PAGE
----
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Controlling Theft in the Public Service: Penal Law and Judicial Responses in Malawi

Published online by Cambridge University Press:  28 July 2009

Extract

The period covering the first seven years of Malawi's independence (1964–1971) stands out as one of the most controversial in the country's postcolonial legislative history. It was during this period, for example, that the local or “Native” Courts of the colonial era were transformed into the now controversial Traditional Courts and given an existence separate from and independent of the High Court, as well as extensive criminal jurisdiction encompassing offences like murder and manslaughter and, subsequently, treason and sedition which were hitherto the preserve of the High Court. At the same time, the participation of lawyers in traditional court processes and the right of legal representation were curtailed under the pretext of ensuring that the course of justice would not be subverted by the frequent invocation of “technicalities” which lawyers are wont to invoke because of the alien and esoteric nature of their training. This paper is not concerned with the “law” of the Traditional Courts in Malawi which, elsewhere, continues to excite appropriate scholarly interest, but with another equally controversial law of the same period whose formulation was buttressed by similar antipathy towards the legal profession. This law introduced a special and rigorous regime for the prosecution and punishment of thefts in the public service.

Type
Research Article
Copyright
Copyright © School of Oriental and African Studies 1988

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References

1 The transformation of the “Traditional Courts” and their role in the administration of criminal justice in Malawi is discussed by, among other, Chimango, L. J., “Tradition and Traditional Courts in Malawi”, X (1977) Comparative and International Law Journal of Southern Africa, 3966,Google Scholar and Wanda, B., “The Role of Traditional Courts in Malawi”, in Takirambudde, P. (ed.) The Individual under African Law, University of Swaziland, 1982, 7692.Google Scholar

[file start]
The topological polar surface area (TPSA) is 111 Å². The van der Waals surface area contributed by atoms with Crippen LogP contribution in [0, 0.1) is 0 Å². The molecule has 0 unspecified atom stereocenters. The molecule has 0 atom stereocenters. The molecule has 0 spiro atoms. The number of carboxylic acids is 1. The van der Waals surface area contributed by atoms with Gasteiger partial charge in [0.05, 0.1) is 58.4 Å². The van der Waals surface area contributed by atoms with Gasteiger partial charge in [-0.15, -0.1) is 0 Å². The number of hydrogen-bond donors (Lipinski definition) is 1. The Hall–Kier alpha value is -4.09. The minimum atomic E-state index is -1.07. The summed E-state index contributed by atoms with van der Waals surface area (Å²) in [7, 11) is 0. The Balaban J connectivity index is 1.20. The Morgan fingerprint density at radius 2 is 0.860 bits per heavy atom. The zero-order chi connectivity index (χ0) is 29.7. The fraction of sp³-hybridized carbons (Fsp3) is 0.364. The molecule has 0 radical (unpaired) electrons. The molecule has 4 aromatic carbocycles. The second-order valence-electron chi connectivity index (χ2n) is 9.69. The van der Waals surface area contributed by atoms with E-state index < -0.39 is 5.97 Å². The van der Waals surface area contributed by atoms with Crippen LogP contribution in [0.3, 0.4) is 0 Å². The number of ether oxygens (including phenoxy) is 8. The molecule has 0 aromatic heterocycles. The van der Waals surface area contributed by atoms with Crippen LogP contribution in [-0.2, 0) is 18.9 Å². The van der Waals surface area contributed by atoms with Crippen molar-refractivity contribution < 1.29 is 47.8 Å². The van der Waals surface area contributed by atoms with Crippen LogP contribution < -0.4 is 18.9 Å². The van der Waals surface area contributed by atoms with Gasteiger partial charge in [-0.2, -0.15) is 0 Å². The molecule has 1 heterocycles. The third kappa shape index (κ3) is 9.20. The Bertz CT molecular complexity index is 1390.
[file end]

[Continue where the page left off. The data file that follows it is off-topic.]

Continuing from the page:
2 For a more recent discussion on this topic see, for example, Nzunda, M., “Criminal Law in Internal Conflict of Laws in Malawi”, 29, 2 (1985), Journal of African Law, 129146.CrossRefGoogle Scholar

3 Ss. 278 and 283–286 of the Penal Code, Cap. 23, Laws of Nyasaland, 1958.Google Scholar

4 See, generally, Hansard, Proceedings of the Malawi Parliament, Government Printer, Zomba, 3rd Session, 2nd Meeting, 5–7 10, 1965, 183192.Google Scholar

5 Ibid., 184.

6 Ibid., 185.

7 Cap. 7:01, Laws of Malawi, as amended by Act No. 53 of 1965.Google Scholar

8 See Brietzke, P., “Theft by Public Servant in Malawi”, 1 (1972), Malawi Journal of Social Science, 6575.Google Scholar This is surprisingly the only published article to date on this controversial topic. Some of the observations in this study have been rendered out of date not only by the passage of time but also by changes in the law which took place in 1973.

9 The jurisdiction of the Traditional Courts is set out in s. 13 of the Traditional Courts Act, Cap. 3:03 and supplemented by orders promulgated from time to time. In 1977, the Traditional Courts (Criminal Jurisdiction) (Amendment) Order, No. 133Google Scholar, and the Regional Traditional Courts (Criminal Jurisdiction) Order, No. 134 added the offence of abuse of office to the jurisdiction of these courts and presaged the most notable prosecution for theft by public servant in the Traditional Courts. In Rep. v. Masiku, Criminal Case No. 48 of 1977Google Scholar, a former executive chairman of ADMARC was charged with abuse of office and theft by public servant in the notorious Blantyre Southern Region Traditional Court. He was convicted on the first charge but acquitted on the more serious charge of theft when it transpired that the amount involved, about MK400,102.54, could be accounted for in “unauthorised loans” made by the corporation to a company in which the accused and members of his family were the principal shareholders. After failing to obtain the desired conviction in a “Traditional Court”, it would appear that the Prosecution, on whom rests the choice of a particular forum, now prefers to take such key cases through the Subordinate/High Court system.

10 See Muwalo v. The Republic, (1968) A.L.R. Mal. 1, 5Google Scholar and Mbalule v. Rep., (1966) A.L.R. Mal. 272, 277278.Google Scholar In Ezekiel & Tawakali v. Rep. (unreported) Crim. App. No. 196 of 1981, the High Court suggested that since s. 283(1)Google Scholar does not disclose a new offence, a proper charge under it should also refer to s. 278. But an omission to do so is not likely to be fatal to the charge. Except where the report is indicated, as in the first two cases cited above, all the Malawian cases cited or referred to in this paper are as yet unreported.

11 D.P.P. v. Mwalwanda, (1965) A.L.R. Mal. 412, 413Google Scholar confirming Day v. Rep. (1958) A.L.R. Mal. 625.Google Scholar c.f. Kathumba v. Rep. (1965) A.L.R. Mal. 390Google Scholar and Rep. v. Belton Chikhasu, H.C., Conf. Case No. 925 of 1976 where EMEJULU and CHATSIKA, J J. respectively deprecated the practice of proving employment from oral testimony or in the absence of written evidence as dangerous. The holding of the Supreme Court however prevails as the obtaining law.Google Scholar